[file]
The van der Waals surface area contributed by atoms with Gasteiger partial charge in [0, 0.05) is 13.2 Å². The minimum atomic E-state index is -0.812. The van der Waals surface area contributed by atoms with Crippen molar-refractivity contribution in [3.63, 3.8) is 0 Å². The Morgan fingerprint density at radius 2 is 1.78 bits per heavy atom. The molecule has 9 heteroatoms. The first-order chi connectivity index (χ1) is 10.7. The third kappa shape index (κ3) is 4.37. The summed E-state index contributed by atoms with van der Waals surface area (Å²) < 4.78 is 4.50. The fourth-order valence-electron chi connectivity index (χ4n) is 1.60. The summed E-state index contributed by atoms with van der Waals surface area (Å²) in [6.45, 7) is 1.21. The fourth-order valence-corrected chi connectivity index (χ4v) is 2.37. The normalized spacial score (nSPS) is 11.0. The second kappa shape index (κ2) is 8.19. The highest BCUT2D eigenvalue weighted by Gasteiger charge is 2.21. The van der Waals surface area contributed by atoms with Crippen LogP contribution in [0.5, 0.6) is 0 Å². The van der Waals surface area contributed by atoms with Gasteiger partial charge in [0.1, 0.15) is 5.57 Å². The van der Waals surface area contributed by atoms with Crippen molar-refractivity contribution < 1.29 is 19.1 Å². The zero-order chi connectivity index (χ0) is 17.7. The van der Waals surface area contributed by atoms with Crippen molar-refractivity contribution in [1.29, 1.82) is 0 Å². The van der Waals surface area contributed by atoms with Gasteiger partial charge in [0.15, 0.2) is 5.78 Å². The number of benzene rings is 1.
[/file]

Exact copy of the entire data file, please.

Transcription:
The van der Waals surface area contributed by atoms with Gasteiger partial charge in [0, 0.05) is 13.2 Å². The minimum atomic E-state index is -0.812. The van der Waals surface area contributed by atoms with Crippen molar-refractivity contribution in [3.63, 3.8) is 0 Å². The Morgan fingerprint density at radius 2 is 1.78 bits per heavy atom. The molecule has 9 heteroatoms. The first-order chi connectivity index (χ1) is 10.7. The third kappa shape index (κ3) is 4.37. The summed E-state index contributed by atoms with van der Waals surface area (Å²) < 4.78 is 4.50. The fourth-order valence-electron chi connectivity index (χ4n) is 1.60. The summed E-state index contributed by atoms with van der Waals surface area (Å²) in [6.45, 7) is 1.21. The fourth-order valence-corrected chi connectivity index (χ4v) is 2.37. The normalized spacial score (nSPS) is 11.0. The second kappa shape index (κ2) is 8.19. The highest BCUT2D eigenvalue weighted by Gasteiger charge is 2.21. The van der Waals surface area contributed by atoms with Crippen LogP contribution in [0.5, 0.6) is 0 Å². The van der Waals surface area contributed by atoms with Gasteiger partial charge in [0.1, 0.15) is 5.57 Å². The van der Waals surface area contributed by atoms with Crippen molar-refractivity contribution < 1.29 is 19.1 Å². The zero-order chi connectivity index (χ0) is 17.7. The van der Waals surface area contributed by atoms with Crippen molar-refractivity contribution in [1.29, 1.82) is 0 Å². The van der Waals surface area contributed by atoms with Gasteiger partial charge in [0.15, 0.2) is 5.78 Å². The number of benzene rings is 1.